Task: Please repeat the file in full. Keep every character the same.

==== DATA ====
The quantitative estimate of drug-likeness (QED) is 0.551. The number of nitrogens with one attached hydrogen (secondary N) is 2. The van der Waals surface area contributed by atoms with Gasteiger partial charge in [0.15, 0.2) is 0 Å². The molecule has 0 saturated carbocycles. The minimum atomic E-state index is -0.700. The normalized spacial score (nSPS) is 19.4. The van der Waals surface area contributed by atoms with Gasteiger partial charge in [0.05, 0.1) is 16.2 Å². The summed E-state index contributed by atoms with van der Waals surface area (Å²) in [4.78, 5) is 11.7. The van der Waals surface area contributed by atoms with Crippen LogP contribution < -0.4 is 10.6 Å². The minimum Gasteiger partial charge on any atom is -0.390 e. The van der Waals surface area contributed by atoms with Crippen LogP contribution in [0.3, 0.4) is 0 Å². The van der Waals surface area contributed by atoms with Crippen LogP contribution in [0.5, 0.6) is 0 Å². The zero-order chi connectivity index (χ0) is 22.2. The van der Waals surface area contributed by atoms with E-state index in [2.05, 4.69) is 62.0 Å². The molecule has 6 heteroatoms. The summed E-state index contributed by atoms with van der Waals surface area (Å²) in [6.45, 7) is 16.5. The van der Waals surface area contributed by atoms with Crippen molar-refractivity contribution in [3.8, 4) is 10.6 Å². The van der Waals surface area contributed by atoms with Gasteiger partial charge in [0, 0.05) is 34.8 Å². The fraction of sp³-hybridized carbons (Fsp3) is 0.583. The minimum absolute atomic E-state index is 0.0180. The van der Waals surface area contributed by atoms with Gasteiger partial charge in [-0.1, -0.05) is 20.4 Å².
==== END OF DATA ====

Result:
The quantitative estimate of drug-likeness (QED) is 0.551. The number of nitrogens with one attached hydrogen (secondary N) is 2. The van der Waals surface area contributed by atoms with Gasteiger partial charge in [0.15, 0.2) is 0 Å². The molecule has 0 saturated carbocycles. The minimum atomic E-state index is -0.700. The normalized spacial score (nSPS) is 19.4. The van der Waals surface area contributed by atoms with Gasteiger partial charge in [0.05, 0.1) is 16.2 Å². The summed E-state index contributed by atoms with van der Waals surface area (Å²) in [4.78, 5) is 11.7. The van der Waals surface area contributed by atoms with Crippen LogP contribution < -0.4 is 10.6 Å². The minimum Gasteiger partial charge on any atom is -0.390 e. The van der Waals surface area contributed by atoms with Crippen LogP contribution in [0.3, 0.4) is 0 Å². The van der Waals surface area contributed by atoms with Crippen LogP contribution in [0.5, 0.6) is 0 Å². The zero-order chi connectivity index (χ0) is 22.2. The van der Waals surface area contributed by atoms with E-state index in [2.05, 4.69) is 62.0 Å². The molecule has 6 heteroatoms. The summed E-state index contributed by atoms with van der Waals surface area (Å²) in [6.45, 7) is 16.5. The van der Waals surface area contributed by atoms with Crippen molar-refractivity contribution in [3.8, 4) is 10.6 Å². The van der Waals surface area contributed by atoms with Gasteiger partial charge in [0, 0.05) is 34.8 Å². The fraction of sp³-hybridized carbons (Fsp3) is 0.583. The minimum absolute atomic E-state index is 0.0180. The van der Waals surface area contributed by atoms with Gasteiger partial charge in [-0.1, -0.05) is 20.4 Å².